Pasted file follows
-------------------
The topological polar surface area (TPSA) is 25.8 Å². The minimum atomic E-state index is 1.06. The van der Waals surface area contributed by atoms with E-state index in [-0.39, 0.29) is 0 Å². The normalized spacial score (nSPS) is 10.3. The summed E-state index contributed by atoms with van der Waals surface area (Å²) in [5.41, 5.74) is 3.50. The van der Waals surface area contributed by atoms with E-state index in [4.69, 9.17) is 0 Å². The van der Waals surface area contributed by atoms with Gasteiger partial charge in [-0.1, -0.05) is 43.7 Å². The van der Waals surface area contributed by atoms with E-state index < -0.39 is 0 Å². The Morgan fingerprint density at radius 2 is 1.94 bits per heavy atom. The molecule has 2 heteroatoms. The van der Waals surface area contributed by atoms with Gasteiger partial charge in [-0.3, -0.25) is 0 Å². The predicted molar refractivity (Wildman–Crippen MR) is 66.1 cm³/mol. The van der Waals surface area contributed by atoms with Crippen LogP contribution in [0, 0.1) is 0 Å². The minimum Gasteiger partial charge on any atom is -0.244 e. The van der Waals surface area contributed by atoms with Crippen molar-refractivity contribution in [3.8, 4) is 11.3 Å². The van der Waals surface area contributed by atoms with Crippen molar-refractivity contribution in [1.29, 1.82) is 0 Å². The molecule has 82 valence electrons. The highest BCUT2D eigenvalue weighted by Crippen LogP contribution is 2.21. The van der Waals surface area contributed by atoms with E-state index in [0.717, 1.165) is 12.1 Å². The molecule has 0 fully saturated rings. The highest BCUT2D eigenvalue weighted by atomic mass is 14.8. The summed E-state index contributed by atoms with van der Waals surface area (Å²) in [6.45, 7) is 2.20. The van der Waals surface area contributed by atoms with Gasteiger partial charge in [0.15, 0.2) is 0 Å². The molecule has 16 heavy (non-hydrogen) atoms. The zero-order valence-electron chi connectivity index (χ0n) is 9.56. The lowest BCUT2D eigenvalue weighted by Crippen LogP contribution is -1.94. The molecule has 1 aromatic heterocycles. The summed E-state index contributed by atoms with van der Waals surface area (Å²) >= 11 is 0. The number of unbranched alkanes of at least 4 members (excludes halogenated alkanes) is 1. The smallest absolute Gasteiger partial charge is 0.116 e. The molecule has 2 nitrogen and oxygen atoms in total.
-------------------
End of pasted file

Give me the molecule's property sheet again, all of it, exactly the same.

The topological polar surface area (TPSA) is 25.8 Å². The minimum atomic E-state index is 1.06. The van der Waals surface area contributed by atoms with E-state index in [-0.39, 0.29) is 0 Å². The normalized spacial score (nSPS) is 10.3. The summed E-state index contributed by atoms with van der Waals surface area (Å²) in [5.41, 5.74) is 3.50. The van der Waals surface area contributed by atoms with E-state index in [4.69, 9.17) is 0 Å². The van der Waals surface area contributed by atoms with Gasteiger partial charge in [-0.1, -0.05) is 43.7 Å². The van der Waals surface area contributed by atoms with E-state index < -0.39 is 0 Å². The Morgan fingerprint density at radius 2 is 1.94 bits per heavy atom. The molecule has 2 heteroatoms. The van der Waals surface area contributed by atoms with Gasteiger partial charge in [-0.3, -0.25) is 0 Å². The predicted molar refractivity (Wildman–Crippen MR) is 66.1 cm³/mol. The van der Waals surface area contributed by atoms with Crippen LogP contribution in [0, 0.1) is 0 Å². The minimum Gasteiger partial charge on any atom is -0.244 e. The van der Waals surface area contributed by atoms with Crippen molar-refractivity contribution in [3.8, 4) is 11.3 Å². The van der Waals surface area contributed by atoms with Crippen molar-refractivity contribution in [1.29, 1.82) is 0 Å². The molecule has 82 valence electrons. The highest BCUT2D eigenvalue weighted by Crippen LogP contribution is 2.21. The van der Waals surface area contributed by atoms with E-state index in [0.717, 1.165) is 12.1 Å². The molecule has 0 fully saturated rings. The highest BCUT2D eigenvalue weighted by atomic mass is 14.8. The summed E-state index contributed by atoms with van der Waals surface area (Å²) in [6.45, 7) is 2.20. The van der Waals surface area contributed by atoms with Gasteiger partial charge in [0.15, 0.2) is 0 Å². The molecule has 16 heavy (non-hydrogen) atoms. The zero-order valence-electron chi connectivity index (χ0n) is 9.56. The lowest BCUT2D eigenvalue weighted by Crippen LogP contribution is -1.94. The molecule has 1 aromatic heterocycles. The summed E-state index contributed by atoms with van der Waals surface area (Å²) >= 11 is 0. The number of unbranched alkanes of at least 4 members (excludes halogenated alkanes) is 1. The smallest absolute Gasteiger partial charge is 0.116 e. The molecule has 2 nitrogen and oxygen atoms in total.